Failure of Roma Inclusion As a Symptom: Nationalism, Balkanism and Neoliberalism in Bulgarian Context

Tuesday, 12 July 2016: 16:45
Location: Hörsaal 31 (Main Building)
Oral Presentation
Bozhin TRAYKOV, Univesrsity of Alberta, Canada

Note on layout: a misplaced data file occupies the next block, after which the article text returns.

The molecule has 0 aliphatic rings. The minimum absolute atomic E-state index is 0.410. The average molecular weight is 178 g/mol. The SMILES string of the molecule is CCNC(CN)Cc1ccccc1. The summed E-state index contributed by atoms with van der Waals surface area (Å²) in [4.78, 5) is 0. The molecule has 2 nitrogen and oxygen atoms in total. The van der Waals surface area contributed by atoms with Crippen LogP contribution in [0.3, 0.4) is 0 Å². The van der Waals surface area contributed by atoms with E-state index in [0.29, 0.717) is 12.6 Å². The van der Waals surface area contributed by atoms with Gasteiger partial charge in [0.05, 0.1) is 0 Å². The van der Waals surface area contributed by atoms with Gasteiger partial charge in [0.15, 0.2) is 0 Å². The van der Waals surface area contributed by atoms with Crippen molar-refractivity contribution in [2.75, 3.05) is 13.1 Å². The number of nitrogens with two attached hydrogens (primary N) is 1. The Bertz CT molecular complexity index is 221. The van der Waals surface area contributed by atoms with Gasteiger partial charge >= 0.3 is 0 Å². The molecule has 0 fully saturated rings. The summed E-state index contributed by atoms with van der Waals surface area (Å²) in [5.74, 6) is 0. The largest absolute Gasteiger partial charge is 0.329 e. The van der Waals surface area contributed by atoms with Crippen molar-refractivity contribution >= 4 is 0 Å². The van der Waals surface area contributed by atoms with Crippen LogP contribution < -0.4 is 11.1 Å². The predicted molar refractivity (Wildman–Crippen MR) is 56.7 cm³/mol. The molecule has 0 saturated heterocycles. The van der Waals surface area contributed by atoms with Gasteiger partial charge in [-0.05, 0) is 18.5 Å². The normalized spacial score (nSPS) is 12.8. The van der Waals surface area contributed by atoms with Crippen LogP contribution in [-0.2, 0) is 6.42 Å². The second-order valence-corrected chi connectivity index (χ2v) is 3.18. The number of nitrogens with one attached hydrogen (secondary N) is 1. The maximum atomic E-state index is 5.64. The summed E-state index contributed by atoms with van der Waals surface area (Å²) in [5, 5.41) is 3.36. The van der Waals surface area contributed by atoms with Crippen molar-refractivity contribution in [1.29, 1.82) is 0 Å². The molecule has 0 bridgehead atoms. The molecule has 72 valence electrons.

The paper attempts to demonstrate how the failure of Roma inclusion should be analyzed as the symptom of late capitalism in the EU. Slavoj Zizek defines the symptom as the element of exclusion of the universal, which if applied to the universal principle would disintegrate it. One should situate the plight of Romani people inside Bulgaria in the context of Western European representation and perception of the region; the imagining and invention of Eastern Europe and construction of the Balkans as an Other (Todorova, 2009, Wolff 1994, Bakic-Hayden, 1995, Goldsworthy, 1998). Renata Salecl's and Zizek’s Lacanian analysis of racism and xenophobia as “stealing your enjoyment” helps illustrate the peculiar otherness that Roma represent. In order to understand the Roma as a signifier of otherness we need to look closely at the specificity of Bulgarians’ identification, tainted by what Todorova defines as the discourse of Balkanism - the ambiguous way the region is perceived as the specific Other of Europe. This paper argues that racism and violence in Bulgaria is prompted by a plethora of paranoid fantasies of stealing the Nation’s enjoyment, interrelated to historically formed perception and self-perception of being the Other in the EU, occurring in the socio-economic context of severe neoliberal regimes. In conclusion, Etienne Balibar’s (2004) critique of citizenship without the social under the global neoliberal model, helps bring about the need to be suspicious of the approaches of integration and inclusion, which, in a country devastated by austerity measures, feed on the fantasies of the attack of inside and outside enemies against the "national body".